Advocacy in the Beef Industry
By: Robin Salverson and Adele Harty, South Dakota State University Extension
Two speakers at the Range Beef Cow Symposium addressed today’s issue of disconnect between consumers and producers. Dr. Ronnie Green addressed why this disconnect is occurring while Michele Payn-Knoper discussed how to fix the problem. With the majority of the population being at least three generations removed from the family farm, it is important for farmers and ranchers to tell their story and help the consumer understand how their food is produced. Because our population is changing it has become more critical to understand what consumers want and why to help build a stronger relationship.
As a Vice-Chancellor at the University of Nebraska, Dr. Green has spent time understanding “why does consumer opinion trump science?” According to Dr. Green, our world is going to look different in 2050. An increase in urbanization of developing regions of the world will result in the population being more affluent and having the income to purchase animal protein. By 2050 there will be over 3 billion more people consuming animal protein and this provides a great opportunity for the beef industry.
However, this change is already occurring. There is a transition in today’s consumers from using “facts to clearly prove” to “I believe”. Additionally, many consumers are disconnected from nature. Nature is being replaced by electronics and smart phones. This disconnect in part, leads to a lack of understanding of animal well-being and health. There is great concern about the effect of livestock on the environment and specifically the use of water. These are just a few of the points that Dr. Green discusses on what is driving the anti-ag or anti-beef movement.
It is critical to understand what drives the consumer’s beliefs of beef production. However, due to the pressure from advocacy groups, misinformation, and fear; beef producers need to step up and become advocates for their own industry. Michele Payn-Knoper shared information about how producers need to connect with consumers and build a relationship for a greater understanding of why beef producers do what they do. It is important that this connection happens on a personal level. It doesn’t work to provide facts and science, the consumer wants to be able to connect with us as people. It is critical to share our passion for the business and the animals we care for. Payn-Knoper stated that the reference point for most Americans is their cat or dog, therefore when their pet gets to sleep on the sofa, they think cattle should get the same treatment and they cannot separate these species from one another.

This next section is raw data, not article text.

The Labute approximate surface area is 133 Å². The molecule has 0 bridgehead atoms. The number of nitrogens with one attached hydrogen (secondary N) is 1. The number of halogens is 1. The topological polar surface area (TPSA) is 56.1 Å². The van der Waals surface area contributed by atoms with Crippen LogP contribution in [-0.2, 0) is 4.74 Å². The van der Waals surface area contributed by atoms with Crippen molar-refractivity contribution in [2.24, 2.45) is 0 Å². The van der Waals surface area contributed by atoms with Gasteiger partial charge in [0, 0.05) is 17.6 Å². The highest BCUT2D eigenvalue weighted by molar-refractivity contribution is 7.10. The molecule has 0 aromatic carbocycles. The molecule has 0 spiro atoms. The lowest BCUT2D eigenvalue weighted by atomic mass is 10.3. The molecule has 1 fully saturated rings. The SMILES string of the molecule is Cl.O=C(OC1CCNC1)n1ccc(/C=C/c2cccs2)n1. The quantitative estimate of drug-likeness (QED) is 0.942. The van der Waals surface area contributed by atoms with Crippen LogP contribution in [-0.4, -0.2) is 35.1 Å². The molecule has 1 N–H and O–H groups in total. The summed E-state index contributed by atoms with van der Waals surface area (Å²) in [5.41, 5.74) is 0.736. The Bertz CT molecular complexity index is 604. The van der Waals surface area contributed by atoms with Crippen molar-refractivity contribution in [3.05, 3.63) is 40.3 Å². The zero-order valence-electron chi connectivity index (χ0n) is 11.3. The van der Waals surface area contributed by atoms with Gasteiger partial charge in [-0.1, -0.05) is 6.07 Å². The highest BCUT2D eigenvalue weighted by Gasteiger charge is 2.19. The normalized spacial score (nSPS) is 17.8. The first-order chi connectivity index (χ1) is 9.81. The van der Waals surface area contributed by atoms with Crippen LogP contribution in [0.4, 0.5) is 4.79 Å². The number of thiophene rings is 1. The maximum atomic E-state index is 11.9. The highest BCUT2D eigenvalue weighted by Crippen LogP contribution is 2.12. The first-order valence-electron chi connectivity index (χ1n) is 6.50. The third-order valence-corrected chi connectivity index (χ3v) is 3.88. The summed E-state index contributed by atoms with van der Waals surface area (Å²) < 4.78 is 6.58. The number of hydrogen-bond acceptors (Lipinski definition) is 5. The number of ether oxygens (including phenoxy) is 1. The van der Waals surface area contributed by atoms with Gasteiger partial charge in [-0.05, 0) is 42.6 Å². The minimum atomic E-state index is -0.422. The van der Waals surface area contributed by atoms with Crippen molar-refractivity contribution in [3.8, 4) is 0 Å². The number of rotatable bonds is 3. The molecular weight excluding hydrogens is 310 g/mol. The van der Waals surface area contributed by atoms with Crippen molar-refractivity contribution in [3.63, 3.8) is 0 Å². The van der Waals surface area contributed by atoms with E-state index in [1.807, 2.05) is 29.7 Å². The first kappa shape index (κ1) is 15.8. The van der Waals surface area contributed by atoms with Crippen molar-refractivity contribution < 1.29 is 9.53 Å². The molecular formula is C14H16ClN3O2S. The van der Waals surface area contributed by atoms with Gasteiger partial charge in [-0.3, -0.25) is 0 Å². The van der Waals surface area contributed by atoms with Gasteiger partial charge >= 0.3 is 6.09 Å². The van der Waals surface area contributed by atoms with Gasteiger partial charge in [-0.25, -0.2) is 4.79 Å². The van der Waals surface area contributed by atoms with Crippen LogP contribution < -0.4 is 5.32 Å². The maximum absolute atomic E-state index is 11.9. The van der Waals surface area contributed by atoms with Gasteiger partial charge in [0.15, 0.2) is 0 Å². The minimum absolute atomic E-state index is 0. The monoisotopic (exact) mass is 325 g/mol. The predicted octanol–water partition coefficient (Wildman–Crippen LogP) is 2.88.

Within her book “No More Food Fights” Payn-Knoper provides information on both sides of the food story, one for the consumer and one for the farmer. Within the side for the farmer, she addresses 6 steps to starting the conversation with the consumer to relate to them on a personal level. She challenges everyone to spend 15 minutes per day advocating for the beef industry, whether this is through social media or a conversation with someone in the grocery store. With the changing needs of the consumer it is critical that beef producers are involved in the conversation.
Change is inevitable, so we need to act now for the future and be advocates for the next generation.
You can learn more about “Why Does Consumer Opinion Trump Science” by Dr. Ronnie Green, and about Michele Payn-Knoper’s advocacy and steps for starting the conversation with consumers “No More Food Fights: Preparing for the Beef Industry's Future” by going to the Range Beef Cow Symposium website.